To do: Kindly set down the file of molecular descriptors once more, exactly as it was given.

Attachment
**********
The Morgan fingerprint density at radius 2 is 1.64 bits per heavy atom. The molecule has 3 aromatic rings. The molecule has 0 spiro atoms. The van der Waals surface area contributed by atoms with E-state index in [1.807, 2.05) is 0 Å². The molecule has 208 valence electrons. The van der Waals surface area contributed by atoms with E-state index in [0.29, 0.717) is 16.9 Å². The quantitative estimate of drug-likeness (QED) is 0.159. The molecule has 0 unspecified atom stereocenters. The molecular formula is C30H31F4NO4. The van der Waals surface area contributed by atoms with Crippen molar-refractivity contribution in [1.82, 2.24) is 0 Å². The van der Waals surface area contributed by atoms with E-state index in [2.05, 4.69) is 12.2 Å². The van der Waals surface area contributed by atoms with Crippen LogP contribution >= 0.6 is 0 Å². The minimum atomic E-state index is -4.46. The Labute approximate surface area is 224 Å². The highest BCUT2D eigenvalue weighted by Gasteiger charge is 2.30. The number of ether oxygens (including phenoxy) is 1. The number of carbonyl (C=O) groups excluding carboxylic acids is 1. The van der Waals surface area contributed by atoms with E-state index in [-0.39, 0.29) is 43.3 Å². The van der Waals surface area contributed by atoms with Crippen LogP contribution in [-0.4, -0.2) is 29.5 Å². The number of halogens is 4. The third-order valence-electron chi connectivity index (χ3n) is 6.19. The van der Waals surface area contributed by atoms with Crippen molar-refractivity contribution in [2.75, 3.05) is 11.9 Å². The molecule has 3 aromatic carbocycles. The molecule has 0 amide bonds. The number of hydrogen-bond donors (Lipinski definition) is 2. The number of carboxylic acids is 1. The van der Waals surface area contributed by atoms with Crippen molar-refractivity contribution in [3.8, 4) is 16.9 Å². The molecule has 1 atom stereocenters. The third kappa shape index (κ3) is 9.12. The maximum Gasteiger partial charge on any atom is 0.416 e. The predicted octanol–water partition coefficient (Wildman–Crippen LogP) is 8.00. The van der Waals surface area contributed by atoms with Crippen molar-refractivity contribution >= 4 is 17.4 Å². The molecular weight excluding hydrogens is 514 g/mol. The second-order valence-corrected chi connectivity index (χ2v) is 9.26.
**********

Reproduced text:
The Morgan fingerprint density at radius 2 is 1.64 bits per heavy atom. The molecule has 3 aromatic rings. The molecule has 0 spiro atoms. The van der Waals surface area contributed by atoms with E-state index in [1.807, 2.05) is 0 Å². The molecule has 208 valence electrons. The van der Waals surface area contributed by atoms with E-state index in [0.29, 0.717) is 16.9 Å². The quantitative estimate of drug-likeness (QED) is 0.159. The molecule has 0 unspecified atom stereocenters. The molecular formula is C30H31F4NO4. The van der Waals surface area contributed by atoms with Crippen molar-refractivity contribution in [1.82, 2.24) is 0 Å². The van der Waals surface area contributed by atoms with E-state index in [2.05, 4.69) is 12.2 Å². The van der Waals surface area contributed by atoms with Crippen LogP contribution >= 0.6 is 0 Å². The minimum atomic E-state index is -4.46. The Labute approximate surface area is 224 Å². The highest BCUT2D eigenvalue weighted by Gasteiger charge is 2.30. The number of ether oxygens (including phenoxy) is 1. The number of carbonyl (C=O) groups excluding carboxylic acids is 1. The van der Waals surface area contributed by atoms with E-state index in [-0.39, 0.29) is 43.3 Å². The van der Waals surface area contributed by atoms with Crippen LogP contribution in [-0.4, -0.2) is 29.5 Å². The number of halogens is 4. The third-order valence-electron chi connectivity index (χ3n) is 6.19. The van der Waals surface area contributed by atoms with Crippen molar-refractivity contribution in [2.75, 3.05) is 11.9 Å². The molecule has 3 aromatic carbocycles. The molecule has 0 amide bonds. The number of hydrogen-bond donors (Lipinski definition) is 2. The number of carboxylic acids is 1. The van der Waals surface area contributed by atoms with Crippen molar-refractivity contribution in [3.8, 4) is 16.9 Å². The molecule has 1 atom stereocenters. The third kappa shape index (κ3) is 9.12. The maximum Gasteiger partial charge on any atom is 0.416 e. The predicted octanol–water partition coefficient (Wildman–Crippen LogP) is 8.00. The van der Waals surface area contributed by atoms with Crippen molar-refractivity contribution >= 4 is 17.4 Å². The molecular weight excluding hydrogens is 514 g/mol. The second-order valence-corrected chi connectivity index (χ2v) is 9.26.